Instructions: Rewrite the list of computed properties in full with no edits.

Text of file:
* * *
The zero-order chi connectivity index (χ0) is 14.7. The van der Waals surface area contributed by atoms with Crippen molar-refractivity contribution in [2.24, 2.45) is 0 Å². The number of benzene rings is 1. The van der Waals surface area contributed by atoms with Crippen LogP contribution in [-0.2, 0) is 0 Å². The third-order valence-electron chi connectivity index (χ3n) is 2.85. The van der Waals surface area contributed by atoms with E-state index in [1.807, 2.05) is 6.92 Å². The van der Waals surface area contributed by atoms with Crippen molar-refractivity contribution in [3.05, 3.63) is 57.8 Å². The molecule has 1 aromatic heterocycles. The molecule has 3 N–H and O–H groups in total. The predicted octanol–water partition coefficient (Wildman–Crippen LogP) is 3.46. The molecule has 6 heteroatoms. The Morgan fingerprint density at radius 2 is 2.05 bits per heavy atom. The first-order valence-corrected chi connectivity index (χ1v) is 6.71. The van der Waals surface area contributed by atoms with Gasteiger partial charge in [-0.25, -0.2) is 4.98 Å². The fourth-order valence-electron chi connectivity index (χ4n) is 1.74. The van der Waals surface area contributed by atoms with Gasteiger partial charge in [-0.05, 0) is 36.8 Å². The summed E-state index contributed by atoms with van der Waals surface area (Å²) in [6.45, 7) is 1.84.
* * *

The zero-order chi connectivity index (χ0) is 14.7. The van der Waals surface area contributed by atoms with Crippen molar-refractivity contribution in [2.24, 2.45) is 0 Å². The number of benzene rings is 1. The van der Waals surface area contributed by atoms with Crippen LogP contribution in [-0.2, 0) is 0 Å². The third-order valence-electron chi connectivity index (χ3n) is 2.85. The van der Waals surface area contributed by atoms with E-state index in [1.807, 2.05) is 6.92 Å². The van der Waals surface area contributed by atoms with Crippen molar-refractivity contribution in [3.05, 3.63) is 57.8 Å². The molecule has 1 aromatic heterocycles. The molecule has 3 N–H and O–H groups in total. The predicted octanol–water partition coefficient (Wildman–Crippen LogP) is 3.46. The molecule has 6 heteroatoms. The Morgan fingerprint density at radius 2 is 2.05 bits per heavy atom. The first-order valence-corrected chi connectivity index (χ1v) is 6.71. The van der Waals surface area contributed by atoms with Gasteiger partial charge in [-0.25, -0.2) is 4.98 Å². The fourth-order valence-electron chi connectivity index (χ4n) is 1.74. The van der Waals surface area contributed by atoms with Gasteiger partial charge in [-0.05, 0) is 36.8 Å². The summed E-state index contributed by atoms with van der Waals surface area (Å²) in [6.45, 7) is 1.84.